How Snakes Drink

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How snakes drink reported in New Scientist 20 February 2012 and Journal of Experimental Zoology 6 February 2012 DOI: 10.1002/jez.1710. David Cundall of Lehigh University, Pennsylvania had observed boa constrictors sucking up water through a small hole in their mouths, as if they were drinking through a straw. However, he was unable to measure any suction when he tried using pressure sensors in the mouths of three different species of snakes. Furthermore, snake tongues are too small for them to lap up water, and they can’t tip their heads back to scoop in water.

Cundall and a group of colleagues have now made a detailed study of the structure of snakes’ mouths and throats, and the way the muscles work when they are drinking. They found the extensive folding of the surface inside a snake’s mouth and throat that enables it to expand to envelop large prey, also acts like a sponge. Water flows into the sponge-like structure by capillary action and is squeezed down the snake’s throat using muscle and bones of the head. This means the snake can take up water against gravity without having to make an airtight seal with its mouth and apply suction.

Kurt Schwenk, of the University of Connecticut, commented. "How animals drink is surprisingly complicated. I think they've pretty much nailed it in snakes." The researchers concluded: “The sponge mechanism of drinking may represent a macrostomatan exaptation of mucosal folds, the evolution of which was driven primarily by the demands of feeding.”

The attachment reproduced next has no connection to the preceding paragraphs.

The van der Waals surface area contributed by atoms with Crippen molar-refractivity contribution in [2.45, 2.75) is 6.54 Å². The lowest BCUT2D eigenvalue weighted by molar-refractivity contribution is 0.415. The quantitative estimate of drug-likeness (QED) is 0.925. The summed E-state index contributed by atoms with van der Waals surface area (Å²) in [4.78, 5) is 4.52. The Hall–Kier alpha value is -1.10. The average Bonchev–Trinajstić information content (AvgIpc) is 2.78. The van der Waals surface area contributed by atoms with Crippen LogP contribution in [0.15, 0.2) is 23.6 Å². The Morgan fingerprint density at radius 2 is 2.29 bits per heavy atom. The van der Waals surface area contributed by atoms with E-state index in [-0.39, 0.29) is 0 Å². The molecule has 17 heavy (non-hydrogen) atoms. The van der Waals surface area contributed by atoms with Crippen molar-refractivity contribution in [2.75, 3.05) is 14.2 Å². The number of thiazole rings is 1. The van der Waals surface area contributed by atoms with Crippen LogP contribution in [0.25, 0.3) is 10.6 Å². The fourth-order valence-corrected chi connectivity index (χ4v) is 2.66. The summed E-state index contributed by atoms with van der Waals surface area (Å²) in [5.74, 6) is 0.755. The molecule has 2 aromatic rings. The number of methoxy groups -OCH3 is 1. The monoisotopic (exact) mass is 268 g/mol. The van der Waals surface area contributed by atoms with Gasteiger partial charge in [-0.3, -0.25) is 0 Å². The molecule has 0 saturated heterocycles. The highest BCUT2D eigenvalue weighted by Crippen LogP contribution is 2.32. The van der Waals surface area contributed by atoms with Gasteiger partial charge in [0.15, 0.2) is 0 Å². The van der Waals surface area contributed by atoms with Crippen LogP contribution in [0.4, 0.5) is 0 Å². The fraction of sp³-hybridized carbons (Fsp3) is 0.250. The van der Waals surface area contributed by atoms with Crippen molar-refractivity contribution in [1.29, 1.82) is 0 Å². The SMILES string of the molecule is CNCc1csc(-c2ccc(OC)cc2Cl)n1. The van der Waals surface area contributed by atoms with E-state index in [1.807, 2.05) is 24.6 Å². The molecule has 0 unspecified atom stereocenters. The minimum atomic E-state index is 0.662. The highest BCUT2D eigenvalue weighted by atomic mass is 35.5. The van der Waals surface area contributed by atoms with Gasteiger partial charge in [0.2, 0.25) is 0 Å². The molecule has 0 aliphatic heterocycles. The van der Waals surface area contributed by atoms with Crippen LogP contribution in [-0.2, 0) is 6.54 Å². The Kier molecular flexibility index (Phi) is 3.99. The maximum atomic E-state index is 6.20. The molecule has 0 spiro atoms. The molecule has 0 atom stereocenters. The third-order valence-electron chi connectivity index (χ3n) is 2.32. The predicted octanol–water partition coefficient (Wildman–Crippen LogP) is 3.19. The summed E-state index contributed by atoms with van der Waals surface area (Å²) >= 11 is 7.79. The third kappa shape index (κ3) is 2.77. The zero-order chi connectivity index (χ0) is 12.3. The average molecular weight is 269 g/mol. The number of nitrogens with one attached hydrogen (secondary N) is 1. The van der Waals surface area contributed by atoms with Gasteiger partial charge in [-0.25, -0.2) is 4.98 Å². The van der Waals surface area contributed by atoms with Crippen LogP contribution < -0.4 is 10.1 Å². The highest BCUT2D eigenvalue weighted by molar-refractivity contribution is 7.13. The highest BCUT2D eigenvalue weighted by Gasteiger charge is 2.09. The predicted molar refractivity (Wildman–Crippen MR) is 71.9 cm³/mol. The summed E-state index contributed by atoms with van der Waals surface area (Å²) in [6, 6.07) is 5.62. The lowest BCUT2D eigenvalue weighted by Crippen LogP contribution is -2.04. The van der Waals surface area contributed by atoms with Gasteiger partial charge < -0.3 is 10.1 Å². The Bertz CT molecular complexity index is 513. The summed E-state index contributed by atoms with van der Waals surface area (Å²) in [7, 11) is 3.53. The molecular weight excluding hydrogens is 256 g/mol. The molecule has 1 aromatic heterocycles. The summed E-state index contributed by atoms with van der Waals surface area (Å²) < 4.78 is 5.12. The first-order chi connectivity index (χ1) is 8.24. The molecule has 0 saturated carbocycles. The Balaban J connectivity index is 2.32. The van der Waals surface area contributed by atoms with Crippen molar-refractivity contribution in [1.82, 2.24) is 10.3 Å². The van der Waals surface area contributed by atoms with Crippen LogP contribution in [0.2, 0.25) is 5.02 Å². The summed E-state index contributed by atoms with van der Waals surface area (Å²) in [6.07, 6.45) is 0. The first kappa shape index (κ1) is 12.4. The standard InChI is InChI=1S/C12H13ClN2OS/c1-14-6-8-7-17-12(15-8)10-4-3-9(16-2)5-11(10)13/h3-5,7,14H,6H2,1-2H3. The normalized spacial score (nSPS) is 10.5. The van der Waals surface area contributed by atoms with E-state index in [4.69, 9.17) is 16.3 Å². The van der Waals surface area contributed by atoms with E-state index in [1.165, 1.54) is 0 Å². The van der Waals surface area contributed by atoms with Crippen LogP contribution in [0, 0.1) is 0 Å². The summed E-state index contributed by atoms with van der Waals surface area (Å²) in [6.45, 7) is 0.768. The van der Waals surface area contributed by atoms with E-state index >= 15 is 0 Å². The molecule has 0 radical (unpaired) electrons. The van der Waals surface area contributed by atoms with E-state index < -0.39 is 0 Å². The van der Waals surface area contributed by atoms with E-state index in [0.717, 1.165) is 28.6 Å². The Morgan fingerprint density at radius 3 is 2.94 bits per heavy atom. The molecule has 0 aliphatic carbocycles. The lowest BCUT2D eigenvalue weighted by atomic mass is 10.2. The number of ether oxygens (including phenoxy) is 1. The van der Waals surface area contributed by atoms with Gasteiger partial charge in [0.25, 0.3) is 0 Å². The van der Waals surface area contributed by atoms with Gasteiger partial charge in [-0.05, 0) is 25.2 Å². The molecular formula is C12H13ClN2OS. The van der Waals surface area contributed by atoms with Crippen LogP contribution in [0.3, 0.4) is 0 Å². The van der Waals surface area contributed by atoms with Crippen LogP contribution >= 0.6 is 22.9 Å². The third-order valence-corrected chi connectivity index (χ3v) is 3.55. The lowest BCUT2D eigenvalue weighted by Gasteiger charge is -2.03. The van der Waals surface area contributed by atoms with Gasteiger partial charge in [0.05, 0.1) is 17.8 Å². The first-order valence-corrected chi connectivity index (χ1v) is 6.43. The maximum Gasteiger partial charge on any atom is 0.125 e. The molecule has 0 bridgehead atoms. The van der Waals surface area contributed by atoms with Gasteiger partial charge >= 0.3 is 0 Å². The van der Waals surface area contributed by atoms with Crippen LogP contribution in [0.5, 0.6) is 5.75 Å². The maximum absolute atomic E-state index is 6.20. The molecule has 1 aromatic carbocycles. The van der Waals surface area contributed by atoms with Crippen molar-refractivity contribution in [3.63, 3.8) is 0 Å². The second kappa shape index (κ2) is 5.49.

New Scientist

Editorial Comment: In case you are wondering what “macrostomatan exaptation” means let us explain. “Macrostomatan” means big mouth. An “exaptation” is defined as “a biological adaptation where the biological function currently performed by the adaptation was not the function performed while the adaptation evolved under earlier pressures of natural selection.” (See Biology Online dictionary) In other words, the research team believe the snakes evolved big mouths to eat big prey, and then found they could use the extra folds in their mouths to drink with.

However, as Kurt Schwenk commented, the process of drinking is quite complicated. As the research team found, it is not enough just to have the folded surface, the snake also needs the coordinated muscle movements. Drinking water is such a fundamental function for living it is not a good idea to leave it to chance. Exaptation, therefore, is a typical evolutionary non-explanation for how snakes obtained the ability to drink water. If it came about by natural selection for eating large prey, the evolutionist has to explain not only how the presence of large prey enabled the snake’s mouth to grow and develop the right muscle contractions for drinking, as well as the unhinging jaws that snakes also need to eat large prey, but more importantly how did it drink prior to this in order to survive.

The fossil evidence shows snakes’ mouths have remained unchanged since snakes first were fossilised; which is totally consistent with them being designed for both eating and drinking. The fact that the folded structure facilitates both is an example of good design, not lucky accident. (Ref. reptiles, serpents, biomechanics)

Evidence News 29 February 2012

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